Keeping RA/QA Staffs Current

Tuesday, February 12, 2013

China has announced major revisions to their regulation of IVD’s - will your organization comment? 

Reforms to the EU IVD Directive will reclassify many devices to require review and approval - is your team ready?

Does your team interpret current FDA guidance consistently? Take advantage of key learnings across the industry?

It’s an ever changing landscape of regulation and guidance. We learn more with each agency publication and each new interaction, but are we sharing it with the team? Does each RAQS staffer have to find, read, and interpret the information for themselves?  

There’s not a system to capture and disseminate everything, but using a few diverse tools can improve the speed of communication and regulatory understanding.  Here are a few tried and true tips to help keep the information channels open and improve efficiency of information exchange for your team.

Divide and Conquer – No one can be an expert in every area.  Establish a few key resources on your team to track, and broadly communicate key policy changes.  Examples might be:  Post market surveillance, IDE Pre-Sub and IDE, EU regulation or perhaps regional specialist for Asia Pacific or Latin America. 

These resources can also collate input to proposed regulation and propose comment that represents your business interests, attend industry meetings and disseminate new information.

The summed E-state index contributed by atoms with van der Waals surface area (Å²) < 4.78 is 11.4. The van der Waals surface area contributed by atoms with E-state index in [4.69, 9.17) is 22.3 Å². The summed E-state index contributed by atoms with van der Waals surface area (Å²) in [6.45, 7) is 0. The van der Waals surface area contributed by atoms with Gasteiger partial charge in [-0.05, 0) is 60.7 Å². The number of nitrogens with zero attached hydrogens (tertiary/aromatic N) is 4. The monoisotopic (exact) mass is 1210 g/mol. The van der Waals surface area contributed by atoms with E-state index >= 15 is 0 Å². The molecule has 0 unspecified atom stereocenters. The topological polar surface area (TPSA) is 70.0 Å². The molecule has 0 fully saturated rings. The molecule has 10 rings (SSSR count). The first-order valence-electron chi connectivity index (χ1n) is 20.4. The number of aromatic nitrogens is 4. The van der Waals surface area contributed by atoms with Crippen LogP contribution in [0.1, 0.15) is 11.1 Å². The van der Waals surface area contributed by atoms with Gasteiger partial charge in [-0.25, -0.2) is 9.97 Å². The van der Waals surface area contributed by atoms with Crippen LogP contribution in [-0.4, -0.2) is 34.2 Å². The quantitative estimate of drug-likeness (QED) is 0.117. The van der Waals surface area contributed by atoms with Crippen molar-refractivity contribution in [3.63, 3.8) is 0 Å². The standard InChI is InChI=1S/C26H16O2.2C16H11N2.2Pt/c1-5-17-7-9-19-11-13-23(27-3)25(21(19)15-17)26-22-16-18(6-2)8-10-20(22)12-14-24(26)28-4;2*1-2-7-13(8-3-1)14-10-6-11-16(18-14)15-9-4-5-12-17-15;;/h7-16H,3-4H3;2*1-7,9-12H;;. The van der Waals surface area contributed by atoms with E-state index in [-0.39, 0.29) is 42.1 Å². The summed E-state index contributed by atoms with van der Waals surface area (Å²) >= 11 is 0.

Establish a Communication Forum – A central clearing house for determining which emerging regulatory changes will require organizational or cross functional action.  The forum can identify, prioritize and track progress for actions.  If China regulations require new documentation formats for example, the Forum can propose a team to address and get management buy in to support the needed work in order to be prepared when regulations go into effect.

Document, Document, Document - All those agency contacts, little tidbits of information you wish someone had told you before you got the question from FDA.  Maybe you vaguely remember hearing something about FDA acceptance criteria for your product type, but you can’t recall who you heard it from…..keep a record of all agency contact information in a standard format.  Title these by product or project type and file them on a shared drive for easy retrieval.  Make sure you record the details of your information: source, timing, and context, to make sure the information is easily and accurately evaluated by future readers.

Knowledge is Power – But only if you share it.  Establish a culture of openness and sharing across your organization. If each individual could have, at their fingertips, the cumulative knowledge of your organization, imagine the quality of work and speed of response for your stakeholders. 

Reward knowledge sharing and mentoring.  Tell all of your stakeholders about major changes in regulatory and quality.  They’ll respond best if they know what’s coming.

We have all struggled with the rapid changes, unclear guidance or inconsistency of regulation, and difficulty of organizational communications.  These are just a few approaches that have worked well for me.  What other tools have you found helpful?  I’d love to hear your success stories.  What worked for you?

Tags: Best Practices, regulatory affairs

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